Certain back-fills such as gravel or vapor barriers may render the building steel an ineffective electrode. Building steel that is connected to concrete footings or foundations by only “J” bolts are not considered “effectively grounded” unless these “J” bolts are in turn connected to structural members such as reinforcing steel. The reinforcing steel needs to be near the base of the footing or foundation.

Figure 6. Size of bonding jumper for grounding electrode system

The structural steel should be tested with an earth resistance tester if in doubt about its resistance to ground and adequacy as a grounding electrode.

3. Concrete-Encased Electrodes.Section 250-50(c) defines this grounding electrode as one or more steel reinforcing bars or rods that are not less than 20 feet in length and ½ inch in diameter or 20 feet or more of bare copper conductor not smaller than No. 4. These electrodes must be located within or near the bottom of the foundation or footing and be encased by at least 2 inches of concrete. A single 20 ft. length of reinforcing bar is not required. Reinforcing bars are permitted to be bonded together by the usual steel tie wires or other effective means like welding. Where subjected to high currents such as lightning strikes, welding is preferred.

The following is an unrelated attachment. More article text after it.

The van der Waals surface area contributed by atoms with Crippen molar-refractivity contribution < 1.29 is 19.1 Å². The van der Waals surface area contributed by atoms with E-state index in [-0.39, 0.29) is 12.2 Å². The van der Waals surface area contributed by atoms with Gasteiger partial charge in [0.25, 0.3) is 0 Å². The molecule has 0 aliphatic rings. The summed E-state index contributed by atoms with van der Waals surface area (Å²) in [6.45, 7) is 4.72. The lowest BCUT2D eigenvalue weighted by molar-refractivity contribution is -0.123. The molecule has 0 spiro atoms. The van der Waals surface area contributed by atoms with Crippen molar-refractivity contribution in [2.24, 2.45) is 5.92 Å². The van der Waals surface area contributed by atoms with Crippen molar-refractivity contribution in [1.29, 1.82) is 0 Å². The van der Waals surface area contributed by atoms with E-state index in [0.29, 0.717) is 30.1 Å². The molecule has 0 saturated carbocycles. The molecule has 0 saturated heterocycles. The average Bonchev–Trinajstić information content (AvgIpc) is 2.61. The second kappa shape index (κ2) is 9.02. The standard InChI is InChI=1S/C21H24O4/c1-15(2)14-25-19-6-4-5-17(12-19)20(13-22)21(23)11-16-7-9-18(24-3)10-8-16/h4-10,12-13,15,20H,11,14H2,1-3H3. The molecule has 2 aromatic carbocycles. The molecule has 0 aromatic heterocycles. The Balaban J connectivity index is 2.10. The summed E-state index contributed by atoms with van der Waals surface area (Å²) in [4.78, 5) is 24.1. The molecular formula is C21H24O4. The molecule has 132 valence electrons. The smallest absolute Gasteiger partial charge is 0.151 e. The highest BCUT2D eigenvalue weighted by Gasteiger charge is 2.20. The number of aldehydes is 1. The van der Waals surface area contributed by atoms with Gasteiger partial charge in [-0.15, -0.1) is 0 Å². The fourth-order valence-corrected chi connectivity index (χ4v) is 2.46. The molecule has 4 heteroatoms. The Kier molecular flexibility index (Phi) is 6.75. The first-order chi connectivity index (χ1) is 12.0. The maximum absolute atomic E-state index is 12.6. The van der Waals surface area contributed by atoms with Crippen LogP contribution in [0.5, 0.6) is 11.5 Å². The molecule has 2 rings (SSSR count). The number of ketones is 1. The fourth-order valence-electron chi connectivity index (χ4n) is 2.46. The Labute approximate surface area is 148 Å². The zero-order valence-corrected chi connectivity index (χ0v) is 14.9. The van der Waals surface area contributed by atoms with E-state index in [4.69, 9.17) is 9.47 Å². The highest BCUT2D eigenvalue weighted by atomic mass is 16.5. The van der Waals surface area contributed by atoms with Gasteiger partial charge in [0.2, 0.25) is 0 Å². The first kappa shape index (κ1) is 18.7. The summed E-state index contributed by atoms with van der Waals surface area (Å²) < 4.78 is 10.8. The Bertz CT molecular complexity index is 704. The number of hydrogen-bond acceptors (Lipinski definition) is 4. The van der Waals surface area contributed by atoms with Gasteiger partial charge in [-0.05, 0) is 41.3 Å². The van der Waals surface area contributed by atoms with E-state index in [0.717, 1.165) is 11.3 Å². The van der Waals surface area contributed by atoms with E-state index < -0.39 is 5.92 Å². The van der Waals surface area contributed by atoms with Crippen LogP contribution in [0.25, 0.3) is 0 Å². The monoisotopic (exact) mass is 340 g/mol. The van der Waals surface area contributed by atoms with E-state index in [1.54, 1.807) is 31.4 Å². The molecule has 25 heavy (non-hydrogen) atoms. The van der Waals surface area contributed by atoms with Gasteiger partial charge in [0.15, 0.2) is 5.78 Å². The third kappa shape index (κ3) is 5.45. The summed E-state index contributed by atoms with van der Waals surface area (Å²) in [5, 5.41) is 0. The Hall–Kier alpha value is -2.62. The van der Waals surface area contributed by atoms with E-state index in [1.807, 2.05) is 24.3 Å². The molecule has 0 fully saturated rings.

Reinforcing rods must be of bare, zinc galvanized or other electrically conductive coated steel material. Obviously, insulated reinforcement rods would not perform properly as a grounding electrode. Some complaints have been made that lightning surges, that are dissipated through this electrode, break out chunks of concrete where the surge exits the footing.

This grounding electrode is commonly referred to as the “Ufer ground” after H.G. Ufer who spent many years documenting its effectiveness. Additional information on the development and history of the concrete-encased electrode is available in the Appendix of Soares Book on Grounding.